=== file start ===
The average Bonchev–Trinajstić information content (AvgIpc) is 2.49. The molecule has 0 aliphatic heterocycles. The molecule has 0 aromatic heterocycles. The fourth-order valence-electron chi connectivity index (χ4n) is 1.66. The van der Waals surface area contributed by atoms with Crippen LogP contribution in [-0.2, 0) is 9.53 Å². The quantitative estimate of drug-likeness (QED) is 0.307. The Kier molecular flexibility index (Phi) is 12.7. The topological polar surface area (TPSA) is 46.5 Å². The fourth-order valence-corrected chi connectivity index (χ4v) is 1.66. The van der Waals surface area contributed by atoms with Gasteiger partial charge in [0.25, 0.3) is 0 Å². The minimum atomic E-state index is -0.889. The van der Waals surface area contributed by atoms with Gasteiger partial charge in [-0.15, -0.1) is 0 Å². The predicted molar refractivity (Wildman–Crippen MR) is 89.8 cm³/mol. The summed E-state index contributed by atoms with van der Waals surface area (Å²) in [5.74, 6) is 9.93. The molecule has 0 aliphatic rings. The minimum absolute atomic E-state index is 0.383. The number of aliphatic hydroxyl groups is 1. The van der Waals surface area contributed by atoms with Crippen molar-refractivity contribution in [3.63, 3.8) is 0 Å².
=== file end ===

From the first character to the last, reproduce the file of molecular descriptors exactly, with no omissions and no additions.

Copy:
The average Bonchev–Trinajstić information content (AvgIpc) is 2.49. The molecule has 0 aliphatic heterocycles. The molecule has 0 aromatic heterocycles. The fourth-order valence-electron chi connectivity index (χ4n) is 1.66. The van der Waals surface area contributed by atoms with Crippen LogP contribution in [-0.2, 0) is 9.53 Å². The quantitative estimate of drug-likeness (QED) is 0.307. The Kier molecular flexibility index (Phi) is 12.7. The topological polar surface area (TPSA) is 46.5 Å². The fourth-order valence-corrected chi connectivity index (χ4v) is 1.66. The van der Waals surface area contributed by atoms with Gasteiger partial charge in [0.25, 0.3) is 0 Å². The minimum atomic E-state index is -0.889. The van der Waals surface area contributed by atoms with Gasteiger partial charge in [-0.15, -0.1) is 0 Å². The predicted molar refractivity (Wildman–Crippen MR) is 89.8 cm³/mol. The summed E-state index contributed by atoms with van der Waals surface area (Å²) in [5.74, 6) is 9.93. The molecule has 0 aliphatic rings. The minimum absolute atomic E-state index is 0.383. The number of aliphatic hydroxyl groups is 1. The van der Waals surface area contributed by atoms with Crippen molar-refractivity contribution in [3.63, 3.8) is 0 Å².